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Post Lot Text
FINE IBO STOOL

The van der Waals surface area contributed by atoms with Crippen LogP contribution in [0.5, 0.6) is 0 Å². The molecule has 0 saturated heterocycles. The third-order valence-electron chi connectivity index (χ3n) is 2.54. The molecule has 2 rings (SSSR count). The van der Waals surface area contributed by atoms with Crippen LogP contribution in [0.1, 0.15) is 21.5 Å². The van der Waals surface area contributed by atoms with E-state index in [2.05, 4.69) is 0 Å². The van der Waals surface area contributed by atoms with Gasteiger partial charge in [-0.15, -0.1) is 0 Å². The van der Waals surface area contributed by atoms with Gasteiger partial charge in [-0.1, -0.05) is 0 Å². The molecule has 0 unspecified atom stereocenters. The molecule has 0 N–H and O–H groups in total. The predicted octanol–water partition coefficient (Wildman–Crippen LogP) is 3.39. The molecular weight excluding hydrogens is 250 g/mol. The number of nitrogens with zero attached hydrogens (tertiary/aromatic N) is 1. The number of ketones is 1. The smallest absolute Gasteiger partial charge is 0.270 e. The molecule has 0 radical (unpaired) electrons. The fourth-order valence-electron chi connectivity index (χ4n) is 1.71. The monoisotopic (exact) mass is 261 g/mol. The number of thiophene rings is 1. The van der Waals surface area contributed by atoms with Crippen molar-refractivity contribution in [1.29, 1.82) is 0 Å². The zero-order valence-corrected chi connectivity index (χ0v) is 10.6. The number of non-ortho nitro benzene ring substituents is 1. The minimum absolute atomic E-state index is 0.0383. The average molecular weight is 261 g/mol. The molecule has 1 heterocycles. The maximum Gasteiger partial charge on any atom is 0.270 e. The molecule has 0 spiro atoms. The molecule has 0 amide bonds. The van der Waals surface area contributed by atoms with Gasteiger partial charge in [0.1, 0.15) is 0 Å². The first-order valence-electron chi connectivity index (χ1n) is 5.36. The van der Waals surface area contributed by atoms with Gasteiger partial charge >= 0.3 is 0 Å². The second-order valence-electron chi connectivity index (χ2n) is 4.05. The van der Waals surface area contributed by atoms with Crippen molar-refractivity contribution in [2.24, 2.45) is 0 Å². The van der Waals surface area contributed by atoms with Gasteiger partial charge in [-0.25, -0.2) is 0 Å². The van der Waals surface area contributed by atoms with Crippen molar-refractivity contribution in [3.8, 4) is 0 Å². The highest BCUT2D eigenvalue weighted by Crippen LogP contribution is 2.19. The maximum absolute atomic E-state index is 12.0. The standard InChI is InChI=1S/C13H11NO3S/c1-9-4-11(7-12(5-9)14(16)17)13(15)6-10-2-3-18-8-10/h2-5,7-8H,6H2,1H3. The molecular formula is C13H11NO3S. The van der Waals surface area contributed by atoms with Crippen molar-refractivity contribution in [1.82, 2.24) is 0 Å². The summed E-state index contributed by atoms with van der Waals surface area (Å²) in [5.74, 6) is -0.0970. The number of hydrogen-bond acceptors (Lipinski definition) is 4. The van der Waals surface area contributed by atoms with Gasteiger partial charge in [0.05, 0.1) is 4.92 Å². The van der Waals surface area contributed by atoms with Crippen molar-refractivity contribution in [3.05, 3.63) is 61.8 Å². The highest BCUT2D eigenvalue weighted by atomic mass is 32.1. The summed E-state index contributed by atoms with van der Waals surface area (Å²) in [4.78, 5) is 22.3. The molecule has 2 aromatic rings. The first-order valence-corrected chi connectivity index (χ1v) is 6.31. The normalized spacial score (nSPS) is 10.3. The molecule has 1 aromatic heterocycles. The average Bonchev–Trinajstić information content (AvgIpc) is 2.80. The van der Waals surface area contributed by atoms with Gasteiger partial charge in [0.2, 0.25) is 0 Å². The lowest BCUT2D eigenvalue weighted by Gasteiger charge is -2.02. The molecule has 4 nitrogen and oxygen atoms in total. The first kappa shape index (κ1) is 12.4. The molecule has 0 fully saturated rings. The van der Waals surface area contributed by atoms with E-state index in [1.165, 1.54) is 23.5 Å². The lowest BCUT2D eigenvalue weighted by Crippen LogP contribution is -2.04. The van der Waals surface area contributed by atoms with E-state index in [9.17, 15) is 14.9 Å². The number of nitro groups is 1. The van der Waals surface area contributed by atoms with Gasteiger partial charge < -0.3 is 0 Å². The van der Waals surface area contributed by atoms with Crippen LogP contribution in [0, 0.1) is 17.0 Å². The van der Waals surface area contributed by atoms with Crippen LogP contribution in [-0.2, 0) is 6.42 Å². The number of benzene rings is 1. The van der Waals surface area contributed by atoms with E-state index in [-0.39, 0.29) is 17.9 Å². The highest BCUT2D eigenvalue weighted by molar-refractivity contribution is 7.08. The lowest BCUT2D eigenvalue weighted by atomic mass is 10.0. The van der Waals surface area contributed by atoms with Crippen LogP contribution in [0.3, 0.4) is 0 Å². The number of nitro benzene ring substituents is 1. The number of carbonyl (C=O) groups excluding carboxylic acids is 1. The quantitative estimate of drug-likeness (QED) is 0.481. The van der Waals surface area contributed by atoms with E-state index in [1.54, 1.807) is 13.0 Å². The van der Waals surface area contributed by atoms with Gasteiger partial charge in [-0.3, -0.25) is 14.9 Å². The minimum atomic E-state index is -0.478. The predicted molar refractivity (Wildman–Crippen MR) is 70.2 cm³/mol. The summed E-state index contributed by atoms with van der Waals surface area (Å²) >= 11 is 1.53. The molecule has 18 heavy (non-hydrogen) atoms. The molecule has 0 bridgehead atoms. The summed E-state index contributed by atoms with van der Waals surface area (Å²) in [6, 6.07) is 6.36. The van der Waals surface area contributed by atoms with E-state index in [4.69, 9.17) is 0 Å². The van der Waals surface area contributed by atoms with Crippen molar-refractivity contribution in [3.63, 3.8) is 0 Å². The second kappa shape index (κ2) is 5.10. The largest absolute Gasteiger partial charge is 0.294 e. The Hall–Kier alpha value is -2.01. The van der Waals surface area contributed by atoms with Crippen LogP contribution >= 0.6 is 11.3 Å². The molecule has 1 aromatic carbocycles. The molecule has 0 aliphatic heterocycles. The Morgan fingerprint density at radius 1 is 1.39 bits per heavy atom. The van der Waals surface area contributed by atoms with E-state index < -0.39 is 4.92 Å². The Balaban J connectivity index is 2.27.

According to Herbert M. Cole and Chike C. Aniakor (in Igbo Arts-community and Cosmos, Los Angeles, 1984, p.49), Ozo confer on its ranks the right to wear and use certain items of dress and display which make status visibly and audibly apparent. Among these items are stools and staffs. Both are subject to hierarchical ideas and/or local conventions about which design should accompany which specific rank. It would seem that three and four-legged stools, still the most common and widely distributed, are those generally assigned to high titles. Perhaps when still higher ranks were created, carvers responded with more elaborate, tiered, openwork examples. Or perhaps, it was the artist's playful, innovative spirit that resulted in complex stools with intersecting supports. Whatever the origin of different stool types, the Ozo institution made them mandatory, as titled men were forbidden to sit on the ground. And whilst stools were carved in many Ibo communities, Awka carvers are the best known.